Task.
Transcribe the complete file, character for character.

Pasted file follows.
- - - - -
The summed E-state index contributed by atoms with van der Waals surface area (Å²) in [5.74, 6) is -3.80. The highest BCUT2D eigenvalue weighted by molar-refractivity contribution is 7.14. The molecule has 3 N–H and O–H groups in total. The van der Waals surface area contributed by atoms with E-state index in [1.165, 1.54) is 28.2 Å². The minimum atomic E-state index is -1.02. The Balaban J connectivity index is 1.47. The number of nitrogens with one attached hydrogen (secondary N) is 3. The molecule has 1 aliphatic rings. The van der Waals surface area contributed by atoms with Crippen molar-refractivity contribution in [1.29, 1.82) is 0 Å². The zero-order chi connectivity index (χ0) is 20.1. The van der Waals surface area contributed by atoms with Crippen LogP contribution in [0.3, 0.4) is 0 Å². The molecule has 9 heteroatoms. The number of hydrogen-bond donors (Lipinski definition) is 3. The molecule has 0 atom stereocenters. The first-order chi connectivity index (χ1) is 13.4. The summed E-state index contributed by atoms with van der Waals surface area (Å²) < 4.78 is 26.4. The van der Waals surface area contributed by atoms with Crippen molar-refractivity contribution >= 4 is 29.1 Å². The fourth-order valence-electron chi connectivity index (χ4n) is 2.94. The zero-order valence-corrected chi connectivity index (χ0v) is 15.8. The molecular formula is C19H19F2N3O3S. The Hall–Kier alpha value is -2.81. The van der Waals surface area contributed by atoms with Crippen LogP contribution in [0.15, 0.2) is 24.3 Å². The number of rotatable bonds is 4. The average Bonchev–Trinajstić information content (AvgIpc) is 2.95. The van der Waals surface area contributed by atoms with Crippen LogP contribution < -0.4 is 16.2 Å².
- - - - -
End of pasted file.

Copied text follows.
The summed E-state index contributed by atoms with van der Waals surface area (Å²) in [5.74, 6) is -3.80. The highest BCUT2D eigenvalue weighted by molar-refractivity contribution is 7.14. The molecule has 3 N–H and O–H groups in total. The van der Waals surface area contributed by atoms with E-state index in [1.165, 1.54) is 28.2 Å². The minimum atomic E-state index is -1.02. The Balaban J connectivity index is 1.47. The number of nitrogens with one attached hydrogen (secondary N) is 3. The molecule has 1 aliphatic rings. The van der Waals surface area contributed by atoms with Crippen molar-refractivity contribution in [1.29, 1.82) is 0 Å². The zero-order chi connectivity index (χ0) is 20.1. The van der Waals surface area contributed by atoms with Crippen LogP contribution in [0.3, 0.4) is 0 Å². The molecule has 9 heteroatoms. The number of hydrogen-bond donors (Lipinski definition) is 3. The molecule has 0 atom stereocenters. The first-order chi connectivity index (χ1) is 13.4. The summed E-state index contributed by atoms with van der Waals surface area (Å²) < 4.78 is 26.4. The van der Waals surface area contributed by atoms with Crippen molar-refractivity contribution >= 4 is 29.1 Å². The fourth-order valence-electron chi connectivity index (χ4n) is 2.94. The zero-order valence-corrected chi connectivity index (χ0v) is 15.8. The molecular formula is C19H19F2N3O3S. The Hall–Kier alpha value is -2.81. The van der Waals surface area contributed by atoms with Crippen LogP contribution in [0.15, 0.2) is 24.3 Å². The number of rotatable bonds is 4. The average Bonchev–Trinajstić information content (AvgIpc) is 2.95. The van der Waals surface area contributed by atoms with Crippen LogP contribution < -0.4 is 16.2 Å².